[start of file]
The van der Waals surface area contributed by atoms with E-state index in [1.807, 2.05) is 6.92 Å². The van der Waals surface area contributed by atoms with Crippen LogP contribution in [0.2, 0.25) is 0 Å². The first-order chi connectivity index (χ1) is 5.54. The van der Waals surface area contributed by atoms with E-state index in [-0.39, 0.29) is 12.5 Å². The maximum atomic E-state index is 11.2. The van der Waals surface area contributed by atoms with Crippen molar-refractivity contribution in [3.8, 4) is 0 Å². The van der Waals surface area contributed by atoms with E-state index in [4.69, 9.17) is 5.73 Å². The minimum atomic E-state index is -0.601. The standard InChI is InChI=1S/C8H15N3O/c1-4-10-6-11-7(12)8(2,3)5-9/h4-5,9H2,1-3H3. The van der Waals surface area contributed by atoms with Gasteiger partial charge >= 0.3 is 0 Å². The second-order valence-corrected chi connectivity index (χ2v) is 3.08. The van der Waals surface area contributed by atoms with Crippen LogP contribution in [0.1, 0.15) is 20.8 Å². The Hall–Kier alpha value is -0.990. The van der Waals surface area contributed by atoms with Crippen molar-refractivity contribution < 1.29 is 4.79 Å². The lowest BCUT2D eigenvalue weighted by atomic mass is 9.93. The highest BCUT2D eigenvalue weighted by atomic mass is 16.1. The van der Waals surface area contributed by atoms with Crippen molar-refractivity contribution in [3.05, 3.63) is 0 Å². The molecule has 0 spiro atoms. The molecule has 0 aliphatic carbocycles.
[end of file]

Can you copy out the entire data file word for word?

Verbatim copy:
The van der Waals surface area contributed by atoms with E-state index in [1.807, 2.05) is 6.92 Å². The van der Waals surface area contributed by atoms with Crippen LogP contribution in [0.2, 0.25) is 0 Å². The first-order chi connectivity index (χ1) is 5.54. The van der Waals surface area contributed by atoms with E-state index in [-0.39, 0.29) is 12.5 Å². The maximum atomic E-state index is 11.2. The van der Waals surface area contributed by atoms with Crippen molar-refractivity contribution in [3.8, 4) is 0 Å². The van der Waals surface area contributed by atoms with E-state index in [4.69, 9.17) is 5.73 Å². The minimum atomic E-state index is -0.601. The standard InChI is InChI=1S/C8H15N3O/c1-4-10-6-11-7(12)8(2,3)5-9/h4-5,9H2,1-3H3. The van der Waals surface area contributed by atoms with Gasteiger partial charge >= 0.3 is 0 Å². The second-order valence-corrected chi connectivity index (χ2v) is 3.08. The van der Waals surface area contributed by atoms with Crippen LogP contribution in [0.1, 0.15) is 20.8 Å². The Hall–Kier alpha value is -0.990. The van der Waals surface area contributed by atoms with Crippen molar-refractivity contribution < 1.29 is 4.79 Å². The lowest BCUT2D eigenvalue weighted by atomic mass is 9.93. The highest BCUT2D eigenvalue weighted by atomic mass is 16.1. The van der Waals surface area contributed by atoms with Crippen molar-refractivity contribution in [3.05, 3.63) is 0 Å². The molecule has 0 spiro atoms. The molecule has 0 aliphatic carbocycles.